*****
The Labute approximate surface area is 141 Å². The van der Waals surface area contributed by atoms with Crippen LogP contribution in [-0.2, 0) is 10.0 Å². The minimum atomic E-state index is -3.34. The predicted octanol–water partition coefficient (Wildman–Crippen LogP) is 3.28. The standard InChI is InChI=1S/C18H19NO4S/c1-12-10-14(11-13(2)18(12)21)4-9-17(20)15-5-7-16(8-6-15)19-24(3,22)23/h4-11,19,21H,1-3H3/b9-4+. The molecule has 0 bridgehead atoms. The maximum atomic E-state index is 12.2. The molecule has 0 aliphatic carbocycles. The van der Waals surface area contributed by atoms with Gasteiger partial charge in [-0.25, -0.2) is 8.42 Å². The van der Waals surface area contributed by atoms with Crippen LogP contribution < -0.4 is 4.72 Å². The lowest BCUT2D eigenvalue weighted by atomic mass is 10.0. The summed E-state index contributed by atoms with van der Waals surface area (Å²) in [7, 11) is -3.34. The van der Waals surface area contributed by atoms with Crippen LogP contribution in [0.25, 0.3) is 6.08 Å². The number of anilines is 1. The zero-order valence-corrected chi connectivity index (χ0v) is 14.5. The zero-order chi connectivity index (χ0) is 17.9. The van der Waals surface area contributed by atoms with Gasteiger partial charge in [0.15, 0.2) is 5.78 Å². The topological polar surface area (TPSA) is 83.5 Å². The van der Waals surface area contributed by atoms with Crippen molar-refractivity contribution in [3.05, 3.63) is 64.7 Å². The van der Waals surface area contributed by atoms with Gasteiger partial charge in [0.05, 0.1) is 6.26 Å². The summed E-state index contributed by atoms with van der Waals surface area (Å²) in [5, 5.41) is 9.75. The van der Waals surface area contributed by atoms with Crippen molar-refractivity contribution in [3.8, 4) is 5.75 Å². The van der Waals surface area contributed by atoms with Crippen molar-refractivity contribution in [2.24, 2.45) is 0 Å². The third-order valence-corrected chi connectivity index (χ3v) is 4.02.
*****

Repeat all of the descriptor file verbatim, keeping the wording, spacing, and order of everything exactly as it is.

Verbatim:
The Labute approximate surface area is 141 Å². The van der Waals surface area contributed by atoms with Crippen LogP contribution in [-0.2, 0) is 10.0 Å². The minimum atomic E-state index is -3.34. The predicted octanol–water partition coefficient (Wildman–Crippen LogP) is 3.28. The standard InChI is InChI=1S/C18H19NO4S/c1-12-10-14(11-13(2)18(12)21)4-9-17(20)15-5-7-16(8-6-15)19-24(3,22)23/h4-11,19,21H,1-3H3/b9-4+. The molecule has 0 bridgehead atoms. The maximum atomic E-state index is 12.2. The molecule has 0 aliphatic carbocycles. The van der Waals surface area contributed by atoms with Gasteiger partial charge in [-0.25, -0.2) is 8.42 Å². The van der Waals surface area contributed by atoms with Crippen LogP contribution < -0.4 is 4.72 Å². The lowest BCUT2D eigenvalue weighted by atomic mass is 10.0. The summed E-state index contributed by atoms with van der Waals surface area (Å²) in [7, 11) is -3.34. The van der Waals surface area contributed by atoms with Crippen LogP contribution in [0.25, 0.3) is 6.08 Å². The number of anilines is 1. The zero-order valence-corrected chi connectivity index (χ0v) is 14.5. The zero-order chi connectivity index (χ0) is 17.9. The van der Waals surface area contributed by atoms with Gasteiger partial charge in [0.15, 0.2) is 5.78 Å². The topological polar surface area (TPSA) is 83.5 Å². The van der Waals surface area contributed by atoms with Crippen molar-refractivity contribution in [3.05, 3.63) is 64.7 Å². The van der Waals surface area contributed by atoms with Gasteiger partial charge in [0.05, 0.1) is 6.26 Å². The summed E-state index contributed by atoms with van der Waals surface area (Å²) in [5, 5.41) is 9.75. The van der Waals surface area contributed by atoms with Crippen molar-refractivity contribution in [3.8, 4) is 5.75 Å². The van der Waals surface area contributed by atoms with Crippen molar-refractivity contribution in [2.24, 2.45) is 0 Å². The third-order valence-corrected chi connectivity index (χ3v) is 4.02.